Prime Minister Narendra Modi said on Thursday outgoing Vice President Hamid Ansari will be free to pursue his “core thinking” once he demits office, a day after the latter said Muslims were feeling insecure.
“Maybe there was some uneasiness within you (in the last 10 years). But from now onwards, you will not face that difficulty. You will also feel free and work, think and speak according to your core thinking,” Modi said, reported IANS.
The prime minister also lauded the contribution of Ansari as the chairman of the Rajya Sabha, saying he could maintain a delicate balance in the Upper House because of his "intellectual capability and skills".
He suggested that Ansari should write a book on how the functioning of the Rajya Sabha could be made more effective and the institution "even more credible".
He brought order in the House enabling the government to complete its business and such decisions could help others to understand how to improve its functioning, Modi said at a farewell function in honour of the vice president in Parliament House complex.
Earlier, BJP general secretary Kailash Vijayvargiya had criticised the vice president for his comment that there was a sense of insecurity among Muslims and said such a "petty" remark was not expected from someone in his position.
He also wondered if Ansari was looking for "political shelter" after retirement.
"I condemn his comments. He has made political comments as he is retiring. He is still the vice president and such comments do not suit his office's dignity. It seems he is making such comments to find political shelter after retirement," he said.
In an apparent reference to Ansari, Vice President-elect M Venkaiah Naidu rejected as "political propaganda" the view that there is a sense of insecurity among minorities.
Though Naidu did not name anyone, his comments were seen as a response to Ansari's remarks in a TV interview that there was an unease and a sense of insecurity among Muslims, and that "ambience of acceptance" was now under threat.
"Some people are saying minorities are insecure. It is a political propaganda. Compared to the entire world, minorities are more safe and secure in India and they get their due," he told PTI.
At the farewell function, Modi said Ansari could maintain a delicate balance in the House because of his "intellectual capability and skills".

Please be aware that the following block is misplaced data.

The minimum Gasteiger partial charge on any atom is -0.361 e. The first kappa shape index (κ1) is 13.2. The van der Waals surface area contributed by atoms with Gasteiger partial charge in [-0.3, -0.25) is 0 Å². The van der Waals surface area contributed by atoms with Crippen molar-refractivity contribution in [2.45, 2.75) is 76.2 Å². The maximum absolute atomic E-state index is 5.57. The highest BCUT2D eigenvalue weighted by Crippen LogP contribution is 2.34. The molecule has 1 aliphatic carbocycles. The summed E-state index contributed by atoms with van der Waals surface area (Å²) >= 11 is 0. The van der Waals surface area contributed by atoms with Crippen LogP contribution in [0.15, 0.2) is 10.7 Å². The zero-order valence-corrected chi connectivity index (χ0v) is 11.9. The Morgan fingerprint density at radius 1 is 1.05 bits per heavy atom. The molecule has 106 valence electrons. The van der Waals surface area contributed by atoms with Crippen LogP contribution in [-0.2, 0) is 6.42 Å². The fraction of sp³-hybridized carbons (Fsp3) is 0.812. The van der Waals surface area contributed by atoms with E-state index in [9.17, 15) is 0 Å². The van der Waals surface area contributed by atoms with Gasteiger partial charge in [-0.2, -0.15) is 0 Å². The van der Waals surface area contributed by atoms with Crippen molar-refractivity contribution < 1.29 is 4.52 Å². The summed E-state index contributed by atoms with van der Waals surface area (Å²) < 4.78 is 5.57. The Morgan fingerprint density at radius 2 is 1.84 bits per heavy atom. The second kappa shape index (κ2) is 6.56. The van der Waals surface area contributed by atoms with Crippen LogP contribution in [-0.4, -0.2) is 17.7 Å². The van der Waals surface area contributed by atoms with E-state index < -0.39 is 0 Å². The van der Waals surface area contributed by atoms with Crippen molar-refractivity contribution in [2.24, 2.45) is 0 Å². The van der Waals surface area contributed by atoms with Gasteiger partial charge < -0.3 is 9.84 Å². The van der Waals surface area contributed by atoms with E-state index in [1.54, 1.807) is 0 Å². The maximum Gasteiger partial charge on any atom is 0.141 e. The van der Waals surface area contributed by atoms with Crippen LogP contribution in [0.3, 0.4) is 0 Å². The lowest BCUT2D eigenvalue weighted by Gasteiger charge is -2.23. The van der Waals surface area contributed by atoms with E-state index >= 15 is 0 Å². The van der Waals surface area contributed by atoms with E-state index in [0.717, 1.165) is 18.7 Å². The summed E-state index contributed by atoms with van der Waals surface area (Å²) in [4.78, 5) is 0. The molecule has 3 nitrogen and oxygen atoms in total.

He said in public life several controversies were associated with public figures of which some being true and others false.
But to the best of his knowledge, Ansari faced no controversy in his long public life which was worth emulating, Modi said.
He recalled that Ansari's cousin Brig Mohammad Usman laid down his life while fighting the Pakistan Army and tribal raiders in Jammu and Kashmir in 1948.
The prime minister said farewell ceremonies were meant to help successors learn from the qualities of the person retiring.
He hoped that Naidu, who was amongs those present, would follow the precedent set by Ansari.
Replying to the felicitations, Ansari said he had been rendered speechless by the words of praise for him.
On his tenure as the presiding officer of the Rajya Sabha, he said there were purposeful exchanges in the House that did not result in animosity.
"No one accused me of leaning to one side. I am retiring highly satisfied," he said.
Ansari said as a common citizen, he would go back to the vibrant democracy and watch the institution from a "different angle".
Lok Sabha Speaker Sumitra Mahajan, Deputy Speaker M Thambi Durai, Rajya Sabha Deputy Chairman P J Kurien, Union ministers including Arun Jaitley and Ananth Kumar, Naidu, Leader of the Opposition in the Rajya Sabha Ghulam Nabi Azad and former prime minister Manmhan Singh were present on the occasion.
Several Rajya Sabha members posed for a group photograph on the last day of Ansari in office.
(With PTI inputs)